First come the basic bodily functions. Sleeping, eating, visiting the bathroom that has now become something of a sanctuary in your house because it’s the only place that’s quiet – all of these things usually come at the top of the list. These are closely followed by basic hygiene. Normally this isn’t negotiable either, but the fact is that you can leave your house without having showered. You can’t really go on with the rest of your day, much less take care of a child, if you are a sleep-deprived, starving shadow of a human being. The third-level priorities then include writing, taking care of household chores, catching up on e-mails, and the like.
Now here’s the thing. And this is the absolutely critical point. You can do one, and sometimes you can do two, but you cannot do all of them. If you want to nap, you are likely going to do it at the expense of a shower. You can eat and then write, but you cannot eat, shower and then write. Your priorities will shift depending on how long you’ve let one or more of them slide. And it’s okay. You’ll get there. Just do the best you can. Hating yourself because you’re not as productive as you’d like to be is going to make you less likely to meet your deadlines and less likely to enjoy your time with your kids, not more.
Having no time means having no time to waste.
Credit for this quote, which I’m paraphrasing, goes to Laura Bennett, Project Runway’s most famous parent. It’s completely true. You might not have much time anymore, but when you do, you don’t waste it. The parenting triage principle translates smoothly to writing. It’s just about cutting the fat. What do I absolutely have to do first? Solidify the argument, address any gaps in the research, track down the only text that ever described the one London garden gate that is the lynchpin for my chapter on the architectural orders. Now, what is negotiable? That excursus on the semiotics of classical architecture is interesting but rather beyond the scope of the chapter. And I don’t have time for it…at least, not today. Just as you can leave your house without washed hair but not without, say, pants and a reasonable blood sugar level, your draft can go to your adviser without the paragraph in which you take on Habermas just for fun. But it can’t go without a clear argument and explanation of your contribution to the field.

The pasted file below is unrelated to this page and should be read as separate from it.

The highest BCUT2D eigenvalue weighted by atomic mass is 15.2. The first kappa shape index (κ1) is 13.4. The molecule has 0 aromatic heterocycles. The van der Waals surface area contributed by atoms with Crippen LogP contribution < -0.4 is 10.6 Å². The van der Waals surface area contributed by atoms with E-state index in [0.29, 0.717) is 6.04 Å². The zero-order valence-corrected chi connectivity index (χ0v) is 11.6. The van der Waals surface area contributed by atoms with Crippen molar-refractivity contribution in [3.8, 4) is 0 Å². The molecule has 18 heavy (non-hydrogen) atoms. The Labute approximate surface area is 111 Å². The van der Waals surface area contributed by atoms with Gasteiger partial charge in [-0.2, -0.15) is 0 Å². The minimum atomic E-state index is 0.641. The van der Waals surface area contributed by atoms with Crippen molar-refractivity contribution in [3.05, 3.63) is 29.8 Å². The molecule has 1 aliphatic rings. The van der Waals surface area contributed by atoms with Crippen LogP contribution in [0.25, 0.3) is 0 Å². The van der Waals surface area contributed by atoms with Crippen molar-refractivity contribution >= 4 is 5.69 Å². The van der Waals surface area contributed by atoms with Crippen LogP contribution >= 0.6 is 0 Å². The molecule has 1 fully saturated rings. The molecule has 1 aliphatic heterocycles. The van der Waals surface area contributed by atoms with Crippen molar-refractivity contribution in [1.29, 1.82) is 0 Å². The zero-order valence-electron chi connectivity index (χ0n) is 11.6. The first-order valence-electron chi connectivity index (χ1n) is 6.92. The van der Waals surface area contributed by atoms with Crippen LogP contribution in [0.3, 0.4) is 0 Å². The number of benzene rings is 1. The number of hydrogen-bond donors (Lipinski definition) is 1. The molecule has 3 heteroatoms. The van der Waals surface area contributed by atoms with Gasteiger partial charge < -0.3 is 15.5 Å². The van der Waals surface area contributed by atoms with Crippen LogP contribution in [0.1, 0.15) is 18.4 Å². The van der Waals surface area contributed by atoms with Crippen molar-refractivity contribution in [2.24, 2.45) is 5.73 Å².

Look, parenting in grad school is hard. So is being a working parent of any walk of life. That’s why a modicum of compassion for others and for yourself is crucial to survival. Your friend with the new baby couldn’t pick up the phone after you got dumped? Be disappointed, but be compassionate. She’s doing the best she can. Your friends are subjecting you to insulting conversations about your parenting choices? Stand up for yourself, and end it if you have to, but don’t judge them. They’re doing the best they can. Not everybody has to accept your life choices, even if they’re the right ones. Beating yourself up because you can’t spend the day at the park with your daughter? (Oh, the guilt. The guilt that comes with being a parent is a mighty thing indeed.) It’s temporary. It’ll pass. So lay off yourself. You’re doing the best you can.
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